Entertainment companies are seeking to tap demand in the world’s second-largest economy as consumer spending grows and incomes increase. Walt Disney and DreamWorks Animation have formed partnerships in China where box-office receipts rose 36 percent to $2.7 billion in 2012, making it the biggest film market outside the US and Canada. China Media Capital already counts DreamWorks, the studio behind the “Madagascar” films, and Time Warner as among its partners in China.

“In this country, you can see the population of the middle class, it is growing so fast,” Li said. “They want to spend money not only to buy luxury goods, they also want quality entertainment, quality content.”

New York Times Story on Pakistan Censored by Local Printer

A New York Times story saying Pakistan’s government protected Taliban forces was censored by the publisher’s printing partner in that country, resulting in a blank hole on the front page of its international edition.

The article, a 4,800-word excerpt from a forthcoming book by Times reporter Carlotta Gall to be published by Houghton Mifflin Harcourt, appeared in the New York Times magazine in the US and was intended as a front-page article of the International New York Times.

While the story appears on most copies of the international edition, it doesn’t show up in papers distributed in Pakistan, about 9,000 copies, according to the publisher. The Times’s Pakistan printer, part of the Express Tribune newspaper in that country, removed the article without its knowledge, according to Times spokeswoman Eileen Murphy.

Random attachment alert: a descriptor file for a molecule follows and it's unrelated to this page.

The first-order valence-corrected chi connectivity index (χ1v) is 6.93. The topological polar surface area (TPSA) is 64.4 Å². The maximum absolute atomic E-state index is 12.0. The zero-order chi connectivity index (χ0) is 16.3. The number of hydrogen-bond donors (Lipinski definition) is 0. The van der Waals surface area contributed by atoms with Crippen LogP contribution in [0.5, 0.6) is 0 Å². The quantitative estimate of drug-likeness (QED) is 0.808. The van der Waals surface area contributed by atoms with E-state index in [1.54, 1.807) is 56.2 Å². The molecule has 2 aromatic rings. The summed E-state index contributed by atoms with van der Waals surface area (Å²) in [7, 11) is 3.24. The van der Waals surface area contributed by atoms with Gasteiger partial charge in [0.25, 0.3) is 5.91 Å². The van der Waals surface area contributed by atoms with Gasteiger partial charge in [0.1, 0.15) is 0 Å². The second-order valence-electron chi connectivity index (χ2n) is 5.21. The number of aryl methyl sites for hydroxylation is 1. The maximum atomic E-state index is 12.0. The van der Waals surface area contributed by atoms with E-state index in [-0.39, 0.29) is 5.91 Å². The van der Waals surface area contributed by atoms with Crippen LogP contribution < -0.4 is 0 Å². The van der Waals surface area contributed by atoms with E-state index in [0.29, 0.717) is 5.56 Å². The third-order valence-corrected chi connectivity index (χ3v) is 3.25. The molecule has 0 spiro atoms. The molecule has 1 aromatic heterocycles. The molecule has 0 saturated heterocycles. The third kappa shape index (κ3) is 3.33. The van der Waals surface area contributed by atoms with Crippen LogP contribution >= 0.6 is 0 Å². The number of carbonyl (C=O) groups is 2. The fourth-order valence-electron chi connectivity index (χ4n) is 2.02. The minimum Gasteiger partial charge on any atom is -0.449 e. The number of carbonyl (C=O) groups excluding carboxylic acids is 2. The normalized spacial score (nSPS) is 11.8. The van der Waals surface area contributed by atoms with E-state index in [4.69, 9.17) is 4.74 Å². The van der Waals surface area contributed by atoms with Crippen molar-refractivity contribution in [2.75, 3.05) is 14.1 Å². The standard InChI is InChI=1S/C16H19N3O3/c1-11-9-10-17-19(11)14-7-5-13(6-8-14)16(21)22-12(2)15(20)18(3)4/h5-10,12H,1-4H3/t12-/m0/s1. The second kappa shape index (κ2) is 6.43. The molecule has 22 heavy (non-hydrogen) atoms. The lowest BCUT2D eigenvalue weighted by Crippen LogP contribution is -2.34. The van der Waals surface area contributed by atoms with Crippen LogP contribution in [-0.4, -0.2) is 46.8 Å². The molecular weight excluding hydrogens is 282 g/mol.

“We would never self-censor and this decision was made without our knowledge or agreement,” she said in an e-mail. “While we understand that our publishing partners are sometimes faced with local pressures, we regret any censorship of our journalism.” It is unclear if the Times will continue its partnership with Express Tribune.

LightSquared Witness Predicts FCC Airwave Approval by ‘15

Philip Falcone’s LightSquared will probably get US regulatory approval to use its wireless spectrum by 2015 and may buy more airwaves, a member of a special committee of the company’s board told a bankruptcy judge.

“I believe they will allow the spectrum to be used terrestrially,” Christopher Rogers, a member of a committee specializing in airwave issues, told US Bankruptcy Judge Shelley Chapman in Manhattan.

He was testifying at the outset of what may be a multiday hearing in which LightSquared is seeking final approval of its plan to exit bankruptcy. Rogers cited two meetings with the Federal Communications Commission in December. T

The agency also has some airwaves right next to LightSquared’s slice of the spectrum, and the company could make a bid should they go up for auction, Rogers said. The National Oceanic and Atmospheric Administration currently uses some of that spectrum.

Google Won’t Face Group E-Mail Privacy Lawsuit: Judge

Google won a major victory in its fight against claims it illegally scanned private e-mail messages to and from Gmail accounts, defeating a bid to unify lawsuits in a single group case on behalf of hundreds of millions of Internet users.

US District Judge Lucy Koh refused to let the case proceed as a class action, which would have allowed plaintiffs to pool resources and put greater pressure on Google to settle. If individuals pursue their claims against the owner of world’s largest search engine, they’ll need to use their own financial resources to litigate. Judge Koh found that the proposed classes of people in the Google case aren’t “sufficiently cohesive,” according to the ruling.